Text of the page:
An end to such fun came as England began to slip towards civil war. Even as a boy Pepys would have seen street rioting and attacks on catholics preceding the war. On 4th January 1642 the commotion that surrounded Charles I's failed attempt to arrest five rebel MPs would have swirled outside his Salisbury Square front door. Charles I left London a week later, to begin gathering his army in Nottingham, the English Civil War officially beginning on August 22nd. In 1643 Samuel was sent off to Brampton in Cambridgeshire, where he stayed with his uncle Robert, who worked as an agent at the nearby grand house of Hinchingbrooke. Pepys attended Huntingdon Grammar School, for a year or perhaps two. His walk to school, from the house in Brampton, to Hinchingbrooke, and on to Huntingdon, is little changed since the 1640s. The Nun's Meadow is still on the left, and the huge Partholmew Meadow still lies on the right, described by William Camden as "the largest and most flowery spot the sun ever beheld". The path dips down to Alconbury Brook, passes along the edge of Hinchingbrooke Park, and then continues on to Huntingdon. Once you've passed the railway station, a row of nineteenth century buildings and a ring road, you'll be back in the Huntingdon that Pepys would have been familiar with. This relatively brief time living in the country was followed by a return to London, where Pepys finished his schooling at St Paul's School, in St Paul's Cathedral churchyard. On 30th January 1649 Pepys either skipped school, or school was closed. Either way he made his way to the Banqueting House in Whitehall and witnessed the execution of Charles I. His reaction was generally one of approval.



Magdalene College, Cambridge

In October 1650 Pepys moved to Magdalene College, Cambridge. The government's educational plan was to produce a body of undergraduates sympathetic to the new Commonwealth, and Pepys, the young republican, was thought worth helping. He received a grant of money, and within a month of starting at Cambridge, a further scholarship. Cambridge was at the height of its puritanism, and even though Pepys was a good student he was reprimanded for drunkenness at least once. The young man also wasn't quite sticking to the puritan line when he tried his hand at novel writing, producing a book called Love a Cheate, which sadly he later destroyed while he was tidying up. Apart from his studies, he read books on English history, and performed well in disputations on themes such as "Whether a lettered or a unlettered wife be preferable". He knew Dryden who was at Trinity, and shared with him an admiration for Chaucer. All the while he continued to suffer pain from a kidney stone, which moved to his bladder.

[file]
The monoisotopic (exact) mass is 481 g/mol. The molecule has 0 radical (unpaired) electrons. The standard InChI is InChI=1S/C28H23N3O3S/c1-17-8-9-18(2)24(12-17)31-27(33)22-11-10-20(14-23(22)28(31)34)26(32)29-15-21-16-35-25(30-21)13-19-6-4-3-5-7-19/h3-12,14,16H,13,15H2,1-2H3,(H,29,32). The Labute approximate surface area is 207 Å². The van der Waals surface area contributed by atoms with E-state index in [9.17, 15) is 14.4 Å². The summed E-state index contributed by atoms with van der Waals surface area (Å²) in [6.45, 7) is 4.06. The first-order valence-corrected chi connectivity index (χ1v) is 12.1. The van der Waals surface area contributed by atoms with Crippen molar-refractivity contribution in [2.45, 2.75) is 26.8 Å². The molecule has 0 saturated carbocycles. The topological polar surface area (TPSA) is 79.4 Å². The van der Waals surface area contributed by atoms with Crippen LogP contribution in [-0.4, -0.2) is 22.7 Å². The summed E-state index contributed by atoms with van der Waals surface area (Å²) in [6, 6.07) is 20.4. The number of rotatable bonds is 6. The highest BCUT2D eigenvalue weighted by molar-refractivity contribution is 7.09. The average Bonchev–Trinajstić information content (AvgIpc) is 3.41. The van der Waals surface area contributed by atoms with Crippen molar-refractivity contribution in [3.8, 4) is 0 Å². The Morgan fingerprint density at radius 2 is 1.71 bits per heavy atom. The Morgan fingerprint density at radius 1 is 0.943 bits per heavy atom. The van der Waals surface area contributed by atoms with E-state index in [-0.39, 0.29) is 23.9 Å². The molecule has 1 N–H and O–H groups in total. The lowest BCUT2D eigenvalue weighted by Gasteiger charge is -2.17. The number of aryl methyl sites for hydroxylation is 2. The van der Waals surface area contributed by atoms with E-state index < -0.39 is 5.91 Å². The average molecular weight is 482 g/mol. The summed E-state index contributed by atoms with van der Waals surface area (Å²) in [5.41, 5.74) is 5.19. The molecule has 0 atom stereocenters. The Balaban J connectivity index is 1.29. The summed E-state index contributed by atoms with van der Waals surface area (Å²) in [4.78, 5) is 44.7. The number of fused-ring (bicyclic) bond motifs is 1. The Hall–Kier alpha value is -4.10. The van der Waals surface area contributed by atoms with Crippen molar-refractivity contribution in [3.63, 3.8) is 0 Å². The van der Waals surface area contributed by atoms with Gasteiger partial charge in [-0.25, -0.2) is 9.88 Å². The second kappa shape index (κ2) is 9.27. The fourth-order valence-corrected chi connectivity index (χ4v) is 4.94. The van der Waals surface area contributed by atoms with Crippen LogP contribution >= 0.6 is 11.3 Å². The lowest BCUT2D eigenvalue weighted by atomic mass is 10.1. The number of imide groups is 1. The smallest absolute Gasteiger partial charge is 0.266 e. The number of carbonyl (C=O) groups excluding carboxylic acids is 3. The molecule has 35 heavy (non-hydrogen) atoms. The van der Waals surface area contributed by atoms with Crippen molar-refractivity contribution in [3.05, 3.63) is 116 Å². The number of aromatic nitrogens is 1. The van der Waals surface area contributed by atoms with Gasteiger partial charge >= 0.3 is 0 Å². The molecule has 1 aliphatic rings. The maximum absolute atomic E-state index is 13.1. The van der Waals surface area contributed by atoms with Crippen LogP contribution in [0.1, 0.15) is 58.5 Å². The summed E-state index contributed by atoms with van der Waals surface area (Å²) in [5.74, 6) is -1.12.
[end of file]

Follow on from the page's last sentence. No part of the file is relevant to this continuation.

Graduating in 1654 Pepys returned to London, and showed no inclination for the Church, the usual career path for Cambridge graduates. Instead he went to work as a general dogsbody to Edward Montagu in Cromwell's government. An attic room at Montagu's Whitehall department served as his lodgings, and he was responsible for jobs such as ordering riding caps and clothes, and sorting out problems with domestic servants. It was a start, and much enjoyment was had. Inspite of the austere puritan regime there were many convivial meetings in the same taverns which the government was struggling to suppress. Pepys was a member of the good time crowd, working for a government that officially frowned on enjoyment. Such ironies, no doubt, are found in all governments.